This is Driving Me Crazy!

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Can somebody please tell me what it's called when you mix equal parts butter and flour to be added near the end of the cooking time to thicken a sauce? I want to know the name of the mixture. I've used it for 30 years or more, but never knew what it was called.  I need to know what it's called so I can type up a recipe that uses it. I tried searching it, but I keep getting 'roux' and I know that's not right.
 
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Perhaps beurre manié, equal parts softened butter and flour kneaded together used to thicken sauces, from "Food Lover's Companion", 3rd Edition, Sharon Tyler Herbst, page 53.
 
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   roux   | roō |  noun  (pl. same)  

: a cooked mixture of flour and fat (esp. butter)  used as a thickening agent in a soup or a sauce.

ORIGIN from  French (beurre) roux ‘browned (butter).

Why is it not a "roux"?
 
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i do believe its because a roux is melted fat a burre manie is just softened butter and flour kneeded together.but dont quote me on it just an assumption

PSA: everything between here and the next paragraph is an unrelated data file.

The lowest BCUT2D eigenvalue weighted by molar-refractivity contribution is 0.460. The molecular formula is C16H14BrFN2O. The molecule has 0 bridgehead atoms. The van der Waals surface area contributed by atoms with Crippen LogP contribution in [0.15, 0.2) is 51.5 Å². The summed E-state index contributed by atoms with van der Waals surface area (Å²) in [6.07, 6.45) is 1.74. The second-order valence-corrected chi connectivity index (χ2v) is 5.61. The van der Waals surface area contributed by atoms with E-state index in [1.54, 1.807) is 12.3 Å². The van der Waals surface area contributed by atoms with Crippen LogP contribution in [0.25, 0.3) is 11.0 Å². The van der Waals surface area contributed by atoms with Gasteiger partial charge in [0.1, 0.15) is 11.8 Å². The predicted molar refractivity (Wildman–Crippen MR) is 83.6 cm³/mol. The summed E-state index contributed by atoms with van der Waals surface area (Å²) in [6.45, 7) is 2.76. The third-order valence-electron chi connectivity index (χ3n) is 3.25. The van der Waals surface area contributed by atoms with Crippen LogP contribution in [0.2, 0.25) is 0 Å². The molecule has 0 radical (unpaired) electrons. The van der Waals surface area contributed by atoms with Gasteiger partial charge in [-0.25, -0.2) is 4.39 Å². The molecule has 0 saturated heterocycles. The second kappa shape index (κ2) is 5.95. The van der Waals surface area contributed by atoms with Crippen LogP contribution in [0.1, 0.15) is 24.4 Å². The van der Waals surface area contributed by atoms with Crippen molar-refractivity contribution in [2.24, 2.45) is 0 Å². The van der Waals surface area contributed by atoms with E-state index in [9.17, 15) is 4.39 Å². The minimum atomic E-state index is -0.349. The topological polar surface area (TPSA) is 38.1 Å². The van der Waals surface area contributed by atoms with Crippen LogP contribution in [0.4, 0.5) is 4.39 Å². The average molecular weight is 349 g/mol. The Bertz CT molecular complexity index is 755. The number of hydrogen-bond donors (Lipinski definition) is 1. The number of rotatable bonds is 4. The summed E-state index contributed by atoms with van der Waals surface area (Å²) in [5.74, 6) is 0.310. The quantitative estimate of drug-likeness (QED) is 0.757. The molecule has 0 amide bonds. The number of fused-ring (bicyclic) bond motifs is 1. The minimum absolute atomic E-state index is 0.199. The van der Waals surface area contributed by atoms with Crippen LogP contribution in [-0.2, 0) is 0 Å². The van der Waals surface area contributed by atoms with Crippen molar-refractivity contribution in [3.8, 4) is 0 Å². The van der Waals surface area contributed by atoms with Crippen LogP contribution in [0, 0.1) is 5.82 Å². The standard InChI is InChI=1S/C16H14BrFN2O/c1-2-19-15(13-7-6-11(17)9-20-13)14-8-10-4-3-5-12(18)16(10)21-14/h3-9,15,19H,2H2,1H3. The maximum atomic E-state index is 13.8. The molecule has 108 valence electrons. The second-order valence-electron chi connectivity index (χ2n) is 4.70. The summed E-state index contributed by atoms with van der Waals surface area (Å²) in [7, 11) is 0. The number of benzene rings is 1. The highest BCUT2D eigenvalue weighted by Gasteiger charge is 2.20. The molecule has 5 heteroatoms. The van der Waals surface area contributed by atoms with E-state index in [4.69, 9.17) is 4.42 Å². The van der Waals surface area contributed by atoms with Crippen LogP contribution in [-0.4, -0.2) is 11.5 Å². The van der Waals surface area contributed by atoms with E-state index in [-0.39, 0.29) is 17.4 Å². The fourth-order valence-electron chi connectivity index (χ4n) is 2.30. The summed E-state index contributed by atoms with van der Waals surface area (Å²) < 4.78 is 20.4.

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Quote Iceman; a cooked mixture of flour and fat (esp. butter)  used as a thickening agent in a soup or a sauce.  

The mixture GrannySmith refers to isn't cooked. It's raw ingredients 50/50 butter/flour called indeed beurre manié. Works fantastic for binding a lot of sauce in one go.
 
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A Roux is a Cooked blend of fat and flour  . Where the word brown comes in the definition I don't know.. There are 3 kinds of classic roux  White, Blonde, Brown  each obtained buy cooking to a different point. Flour can be precooked to different stages or colors in oven before adding to fat.   A  Mannie Butter is never cooked till after it is added to the sauce or dish. At least thats the way it used to be done. Today  who knows??
 
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